Smooth muscle cell migration and proliferation are mediated by distinct phases of activation of the intracellular messenger mitogen-activated protein kinase.
Mitogen-activated protein kinase (MAPK) is a ubiquitous signaling protein that has been associated with cellular proliferation; however, its role in cellular migration has not been established. In this study, we investigate the role of MAPK in platelet-derived growth factor (PDGF)-induced migration and proliferation of human vascular smooth muscle cells (SMCs).SMC migration was measured using a microchemotaxis assay (4 hours), and proliferation was assessed using 3H-thymidine uptake and cell counts. PD098059 was used as a specific noncompetitive inhibitor of MAPK activation.Coincubation of SMCs with PD098059 resulted in significant inhibition of PDGF-BB (5 ng/ml)-induced SMC chemotaxis and proliferation. The IC50 for both processes was approximately 10 mumol/L with complete inhibition at 50 mumol/L. Stimulation of SMCs with PDGF produced an early peak in MAPK activity followed by a plateau of activity that persisted for 24 hours. We hypothesized that variations in the temporal activation of MAPK might explain the action of this enzyme on these two disparate cellular events. By adding PD098059 at intervals after stimulation of SMCs with PDGF, we demonstrated an association between MAPK activity within the first 15 minutes and SMC migration, whereas MAPK activity between 1 and 4 hours was associated with SMC proliferation.MAPK activity is essential for both SMC migration and proliferation, and distinct phases of enzyme activation are required to stimulate these two discrete cellular events. Inhibition of this signaling protein may prove to be a useful method for preventing intimal hyperplasia.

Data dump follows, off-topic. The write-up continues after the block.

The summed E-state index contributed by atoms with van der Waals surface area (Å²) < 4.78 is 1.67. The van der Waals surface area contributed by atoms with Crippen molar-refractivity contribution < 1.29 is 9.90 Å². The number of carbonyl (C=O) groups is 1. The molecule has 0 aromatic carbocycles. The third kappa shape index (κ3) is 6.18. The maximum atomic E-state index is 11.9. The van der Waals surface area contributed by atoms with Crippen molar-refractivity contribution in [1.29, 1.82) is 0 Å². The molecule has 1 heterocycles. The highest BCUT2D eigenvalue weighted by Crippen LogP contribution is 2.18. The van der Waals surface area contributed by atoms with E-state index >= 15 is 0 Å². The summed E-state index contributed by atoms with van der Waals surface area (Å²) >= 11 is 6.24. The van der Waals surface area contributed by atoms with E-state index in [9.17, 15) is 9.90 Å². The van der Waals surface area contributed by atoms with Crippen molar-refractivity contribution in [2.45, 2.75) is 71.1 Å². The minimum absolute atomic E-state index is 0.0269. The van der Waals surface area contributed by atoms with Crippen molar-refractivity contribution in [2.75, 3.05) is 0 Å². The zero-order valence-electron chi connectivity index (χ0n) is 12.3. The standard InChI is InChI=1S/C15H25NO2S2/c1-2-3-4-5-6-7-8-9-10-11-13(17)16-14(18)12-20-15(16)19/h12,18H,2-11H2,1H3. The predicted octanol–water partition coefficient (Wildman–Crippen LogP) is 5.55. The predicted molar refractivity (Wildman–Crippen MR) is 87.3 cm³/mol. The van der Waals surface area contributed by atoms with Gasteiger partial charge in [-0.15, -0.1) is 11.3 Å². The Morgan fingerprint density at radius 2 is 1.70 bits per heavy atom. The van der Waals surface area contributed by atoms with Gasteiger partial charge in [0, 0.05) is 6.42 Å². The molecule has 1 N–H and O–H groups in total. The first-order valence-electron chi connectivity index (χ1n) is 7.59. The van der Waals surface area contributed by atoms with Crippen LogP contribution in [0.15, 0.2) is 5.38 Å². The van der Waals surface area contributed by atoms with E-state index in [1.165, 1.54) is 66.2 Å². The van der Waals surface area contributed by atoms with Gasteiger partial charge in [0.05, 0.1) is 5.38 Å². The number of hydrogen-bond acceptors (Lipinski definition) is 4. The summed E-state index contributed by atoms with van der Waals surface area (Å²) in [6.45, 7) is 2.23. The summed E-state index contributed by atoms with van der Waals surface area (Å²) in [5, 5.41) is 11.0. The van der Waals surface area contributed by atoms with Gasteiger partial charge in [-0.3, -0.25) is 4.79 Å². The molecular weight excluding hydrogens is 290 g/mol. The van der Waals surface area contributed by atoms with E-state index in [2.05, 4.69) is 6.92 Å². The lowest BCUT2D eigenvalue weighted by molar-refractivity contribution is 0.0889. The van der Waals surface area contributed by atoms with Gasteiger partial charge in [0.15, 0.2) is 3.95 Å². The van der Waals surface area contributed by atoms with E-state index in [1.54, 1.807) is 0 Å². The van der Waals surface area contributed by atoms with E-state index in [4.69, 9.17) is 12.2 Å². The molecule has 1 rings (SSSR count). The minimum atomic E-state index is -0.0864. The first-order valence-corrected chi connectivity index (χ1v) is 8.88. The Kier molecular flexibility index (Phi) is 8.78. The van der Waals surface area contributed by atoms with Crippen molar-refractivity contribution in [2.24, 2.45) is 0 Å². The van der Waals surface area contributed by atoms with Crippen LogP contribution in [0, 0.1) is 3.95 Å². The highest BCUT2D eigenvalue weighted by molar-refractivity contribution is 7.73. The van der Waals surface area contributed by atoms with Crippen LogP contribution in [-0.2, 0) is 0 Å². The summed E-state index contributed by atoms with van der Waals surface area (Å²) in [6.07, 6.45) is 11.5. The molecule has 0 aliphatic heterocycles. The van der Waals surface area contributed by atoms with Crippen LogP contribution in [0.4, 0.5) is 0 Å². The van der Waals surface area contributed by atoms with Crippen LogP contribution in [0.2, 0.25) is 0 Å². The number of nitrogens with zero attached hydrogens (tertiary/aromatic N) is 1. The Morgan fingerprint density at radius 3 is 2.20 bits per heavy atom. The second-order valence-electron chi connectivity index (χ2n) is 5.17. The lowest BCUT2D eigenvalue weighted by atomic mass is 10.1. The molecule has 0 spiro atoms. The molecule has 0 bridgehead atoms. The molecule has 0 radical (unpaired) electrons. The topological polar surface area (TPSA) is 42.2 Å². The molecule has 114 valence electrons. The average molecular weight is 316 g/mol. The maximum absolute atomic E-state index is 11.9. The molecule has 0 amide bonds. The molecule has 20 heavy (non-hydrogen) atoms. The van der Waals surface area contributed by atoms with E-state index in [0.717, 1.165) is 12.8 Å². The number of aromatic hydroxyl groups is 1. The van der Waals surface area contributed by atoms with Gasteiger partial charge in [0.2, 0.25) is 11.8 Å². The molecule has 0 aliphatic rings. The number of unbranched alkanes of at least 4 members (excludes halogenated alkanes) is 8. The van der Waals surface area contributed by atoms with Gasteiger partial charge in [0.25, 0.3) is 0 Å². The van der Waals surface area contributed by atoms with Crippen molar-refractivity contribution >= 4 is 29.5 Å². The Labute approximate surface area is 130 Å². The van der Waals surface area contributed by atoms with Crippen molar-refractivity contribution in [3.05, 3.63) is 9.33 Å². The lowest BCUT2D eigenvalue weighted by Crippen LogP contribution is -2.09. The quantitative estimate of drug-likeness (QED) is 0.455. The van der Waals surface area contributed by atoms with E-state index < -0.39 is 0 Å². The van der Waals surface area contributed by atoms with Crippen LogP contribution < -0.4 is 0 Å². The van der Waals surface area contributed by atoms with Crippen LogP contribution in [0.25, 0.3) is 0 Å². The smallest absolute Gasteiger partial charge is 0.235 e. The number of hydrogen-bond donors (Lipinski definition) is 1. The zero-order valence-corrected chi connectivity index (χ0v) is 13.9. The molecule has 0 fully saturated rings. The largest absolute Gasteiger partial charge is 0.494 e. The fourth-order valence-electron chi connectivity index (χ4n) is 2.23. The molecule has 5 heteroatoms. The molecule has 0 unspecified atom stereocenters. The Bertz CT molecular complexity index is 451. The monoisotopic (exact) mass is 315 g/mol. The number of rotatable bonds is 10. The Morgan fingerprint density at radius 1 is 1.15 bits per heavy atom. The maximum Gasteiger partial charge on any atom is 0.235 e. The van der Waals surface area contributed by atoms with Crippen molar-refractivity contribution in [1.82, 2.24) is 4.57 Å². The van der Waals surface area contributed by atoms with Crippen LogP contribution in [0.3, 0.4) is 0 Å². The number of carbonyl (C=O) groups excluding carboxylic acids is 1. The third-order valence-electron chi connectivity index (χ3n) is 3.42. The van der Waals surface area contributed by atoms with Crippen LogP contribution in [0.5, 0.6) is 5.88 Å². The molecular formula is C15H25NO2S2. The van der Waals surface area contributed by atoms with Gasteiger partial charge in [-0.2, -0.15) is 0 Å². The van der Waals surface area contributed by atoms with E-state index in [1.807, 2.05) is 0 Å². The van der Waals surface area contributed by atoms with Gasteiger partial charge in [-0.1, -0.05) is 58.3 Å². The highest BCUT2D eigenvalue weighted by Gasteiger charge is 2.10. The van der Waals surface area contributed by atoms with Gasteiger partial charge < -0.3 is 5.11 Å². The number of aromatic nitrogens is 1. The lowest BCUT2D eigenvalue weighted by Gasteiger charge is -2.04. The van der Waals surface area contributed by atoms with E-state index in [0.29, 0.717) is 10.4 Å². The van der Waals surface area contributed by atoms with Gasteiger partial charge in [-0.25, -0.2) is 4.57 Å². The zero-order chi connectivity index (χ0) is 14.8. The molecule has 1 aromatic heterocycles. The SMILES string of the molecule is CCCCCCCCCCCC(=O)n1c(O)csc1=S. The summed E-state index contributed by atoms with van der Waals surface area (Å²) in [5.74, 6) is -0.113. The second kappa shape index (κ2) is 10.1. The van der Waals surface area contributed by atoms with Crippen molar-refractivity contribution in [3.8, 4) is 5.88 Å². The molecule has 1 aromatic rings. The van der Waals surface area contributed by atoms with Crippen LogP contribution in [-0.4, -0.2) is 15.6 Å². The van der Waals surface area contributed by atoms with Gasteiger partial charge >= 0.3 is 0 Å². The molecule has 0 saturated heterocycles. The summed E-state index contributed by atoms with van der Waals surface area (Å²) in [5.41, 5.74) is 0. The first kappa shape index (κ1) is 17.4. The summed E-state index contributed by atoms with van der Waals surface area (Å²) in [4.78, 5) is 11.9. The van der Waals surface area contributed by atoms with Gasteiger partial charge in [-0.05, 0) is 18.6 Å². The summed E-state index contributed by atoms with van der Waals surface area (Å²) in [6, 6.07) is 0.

Nelson, PR; Yamamura, S; Mureebe, L; Itoh, H; Kent, KC
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